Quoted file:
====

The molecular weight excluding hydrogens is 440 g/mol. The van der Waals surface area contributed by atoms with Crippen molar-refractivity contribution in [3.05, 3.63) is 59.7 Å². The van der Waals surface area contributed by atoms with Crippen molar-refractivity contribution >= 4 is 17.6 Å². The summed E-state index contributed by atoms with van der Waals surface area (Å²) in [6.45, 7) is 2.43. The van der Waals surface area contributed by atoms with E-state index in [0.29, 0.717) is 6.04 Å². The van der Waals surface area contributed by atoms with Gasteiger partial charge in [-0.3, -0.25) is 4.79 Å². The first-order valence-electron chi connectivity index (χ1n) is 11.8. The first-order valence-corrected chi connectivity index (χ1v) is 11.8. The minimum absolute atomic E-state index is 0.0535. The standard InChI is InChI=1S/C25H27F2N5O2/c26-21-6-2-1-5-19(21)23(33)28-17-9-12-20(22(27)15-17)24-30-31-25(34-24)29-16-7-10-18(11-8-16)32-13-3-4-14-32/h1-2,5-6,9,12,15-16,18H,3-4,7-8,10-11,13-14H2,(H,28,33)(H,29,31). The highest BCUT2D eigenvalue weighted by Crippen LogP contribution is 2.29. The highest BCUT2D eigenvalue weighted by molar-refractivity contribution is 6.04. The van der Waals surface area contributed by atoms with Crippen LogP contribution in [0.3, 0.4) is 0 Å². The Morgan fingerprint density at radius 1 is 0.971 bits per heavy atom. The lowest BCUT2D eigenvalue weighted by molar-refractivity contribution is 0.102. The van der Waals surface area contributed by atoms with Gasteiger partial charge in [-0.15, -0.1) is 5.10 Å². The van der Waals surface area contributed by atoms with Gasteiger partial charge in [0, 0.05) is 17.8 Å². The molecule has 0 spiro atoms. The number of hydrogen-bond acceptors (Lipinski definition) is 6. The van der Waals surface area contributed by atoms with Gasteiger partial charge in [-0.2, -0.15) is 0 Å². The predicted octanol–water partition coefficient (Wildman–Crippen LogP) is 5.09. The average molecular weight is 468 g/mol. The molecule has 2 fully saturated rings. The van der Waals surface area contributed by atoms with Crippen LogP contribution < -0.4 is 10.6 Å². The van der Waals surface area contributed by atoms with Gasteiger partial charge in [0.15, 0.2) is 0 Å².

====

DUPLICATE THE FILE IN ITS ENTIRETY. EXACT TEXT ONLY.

The molecular weight excluding hydrogens is 440 g/mol. The van der Waals surface area contributed by atoms with Crippen molar-refractivity contribution in [3.05, 3.63) is 59.7 Å². The van der Waals surface area contributed by atoms with Crippen molar-refractivity contribution >= 4 is 17.6 Å². The summed E-state index contributed by atoms with van der Waals surface area (Å²) in [6.45, 7) is 2.43. The van der Waals surface area contributed by atoms with E-state index in [0.29, 0.717) is 6.04 Å². The van der Waals surface area contributed by atoms with Gasteiger partial charge in [-0.3, -0.25) is 4.79 Å². The first-order valence-electron chi connectivity index (χ1n) is 11.8. The first-order valence-corrected chi connectivity index (χ1v) is 11.8. The minimum absolute atomic E-state index is 0.0535. The standard InChI is InChI=1S/C25H27F2N5O2/c26-21-6-2-1-5-19(21)23(33)28-17-9-12-20(22(27)15-17)24-30-31-25(34-24)29-16-7-10-18(11-8-16)32-13-3-4-14-32/h1-2,5-6,9,12,15-16,18H,3-4,7-8,10-11,13-14H2,(H,28,33)(H,29,31). The highest BCUT2D eigenvalue weighted by Crippen LogP contribution is 2.29. The highest BCUT2D eigenvalue weighted by molar-refractivity contribution is 6.04. The van der Waals surface area contributed by atoms with Crippen LogP contribution in [0.3, 0.4) is 0 Å². The Morgan fingerprint density at radius 1 is 0.971 bits per heavy atom. The lowest BCUT2D eigenvalue weighted by molar-refractivity contribution is 0.102. The van der Waals surface area contributed by atoms with Gasteiger partial charge in [-0.15, -0.1) is 5.10 Å². The van der Waals surface area contributed by atoms with Gasteiger partial charge in [0, 0.05) is 17.8 Å². The molecule has 0 spiro atoms. The number of hydrogen-bond acceptors (Lipinski definition) is 6. The van der Waals surface area contributed by atoms with Gasteiger partial charge in [-0.2, -0.15) is 0 Å². The predicted octanol–water partition coefficient (Wildman–Crippen LogP) is 5.09. The average molecular weight is 468 g/mol. The molecule has 2 fully saturated rings. The van der Waals surface area contributed by atoms with Crippen LogP contribution < -0.4 is 10.6 Å². The van der Waals surface area contributed by atoms with Gasteiger partial charge in [0.15, 0.2) is 0 Å².